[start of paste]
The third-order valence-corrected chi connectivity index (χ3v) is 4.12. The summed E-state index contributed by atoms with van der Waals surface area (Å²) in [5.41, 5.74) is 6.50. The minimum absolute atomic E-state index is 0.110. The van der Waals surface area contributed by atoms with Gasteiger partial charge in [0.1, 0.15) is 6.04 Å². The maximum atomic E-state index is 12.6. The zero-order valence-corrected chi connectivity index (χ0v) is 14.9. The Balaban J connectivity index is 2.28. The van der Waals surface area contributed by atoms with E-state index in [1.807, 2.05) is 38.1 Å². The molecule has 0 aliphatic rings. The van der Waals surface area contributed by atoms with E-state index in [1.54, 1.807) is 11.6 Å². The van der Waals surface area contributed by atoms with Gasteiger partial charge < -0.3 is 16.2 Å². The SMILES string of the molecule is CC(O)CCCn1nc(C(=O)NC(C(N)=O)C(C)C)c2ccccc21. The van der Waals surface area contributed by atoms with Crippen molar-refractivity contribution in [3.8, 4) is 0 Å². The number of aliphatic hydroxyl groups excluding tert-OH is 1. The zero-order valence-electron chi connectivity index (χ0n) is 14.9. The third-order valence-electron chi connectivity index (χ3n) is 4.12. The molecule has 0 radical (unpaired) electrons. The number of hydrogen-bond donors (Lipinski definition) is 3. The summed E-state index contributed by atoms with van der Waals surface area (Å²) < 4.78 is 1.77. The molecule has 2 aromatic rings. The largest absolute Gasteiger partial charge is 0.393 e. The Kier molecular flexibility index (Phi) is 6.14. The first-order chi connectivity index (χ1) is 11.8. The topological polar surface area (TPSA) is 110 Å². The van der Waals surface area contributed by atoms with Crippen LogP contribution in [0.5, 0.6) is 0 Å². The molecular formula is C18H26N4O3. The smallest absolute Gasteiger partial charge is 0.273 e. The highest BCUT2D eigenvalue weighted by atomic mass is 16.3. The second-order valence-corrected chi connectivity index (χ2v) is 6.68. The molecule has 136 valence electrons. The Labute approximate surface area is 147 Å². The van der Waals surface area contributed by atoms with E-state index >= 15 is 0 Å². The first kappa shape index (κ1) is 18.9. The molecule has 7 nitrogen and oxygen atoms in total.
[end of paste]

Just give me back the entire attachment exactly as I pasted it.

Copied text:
The third-order valence-corrected chi connectivity index (χ3v) is 4.12. The summed E-state index contributed by atoms with van der Waals surface area (Å²) in [5.41, 5.74) is 6.50. The minimum absolute atomic E-state index is 0.110. The van der Waals surface area contributed by atoms with Gasteiger partial charge in [0.1, 0.15) is 6.04 Å². The maximum atomic E-state index is 12.6. The zero-order valence-corrected chi connectivity index (χ0v) is 14.9. The Balaban J connectivity index is 2.28. The van der Waals surface area contributed by atoms with E-state index in [1.807, 2.05) is 38.1 Å². The molecule has 0 aliphatic rings. The van der Waals surface area contributed by atoms with E-state index in [1.54, 1.807) is 11.6 Å². The van der Waals surface area contributed by atoms with Gasteiger partial charge < -0.3 is 16.2 Å². The SMILES string of the molecule is CC(O)CCCn1nc(C(=O)NC(C(N)=O)C(C)C)c2ccccc21. The van der Waals surface area contributed by atoms with Crippen molar-refractivity contribution in [3.8, 4) is 0 Å². The number of aliphatic hydroxyl groups excluding tert-OH is 1. The zero-order valence-electron chi connectivity index (χ0n) is 14.9. The third-order valence-electron chi connectivity index (χ3n) is 4.12. The molecule has 0 radical (unpaired) electrons. The number of hydrogen-bond donors (Lipinski definition) is 3. The summed E-state index contributed by atoms with van der Waals surface area (Å²) < 4.78 is 1.77. The molecule has 2 aromatic rings. The largest absolute Gasteiger partial charge is 0.393 e. The Kier molecular flexibility index (Phi) is 6.14. The first-order chi connectivity index (χ1) is 11.8. The topological polar surface area (TPSA) is 110 Å². The van der Waals surface area contributed by atoms with Crippen LogP contribution in [0.5, 0.6) is 0 Å². The molecular formula is C18H26N4O3. The smallest absolute Gasteiger partial charge is 0.273 e. The highest BCUT2D eigenvalue weighted by atomic mass is 16.3. The second-order valence-corrected chi connectivity index (χ2v) is 6.68. The molecule has 136 valence electrons. The Labute approximate surface area is 147 Å². The van der Waals surface area contributed by atoms with E-state index >= 15 is 0 Å². The first kappa shape index (κ1) is 18.9. The molecule has 7 nitrogen and oxygen atoms in total.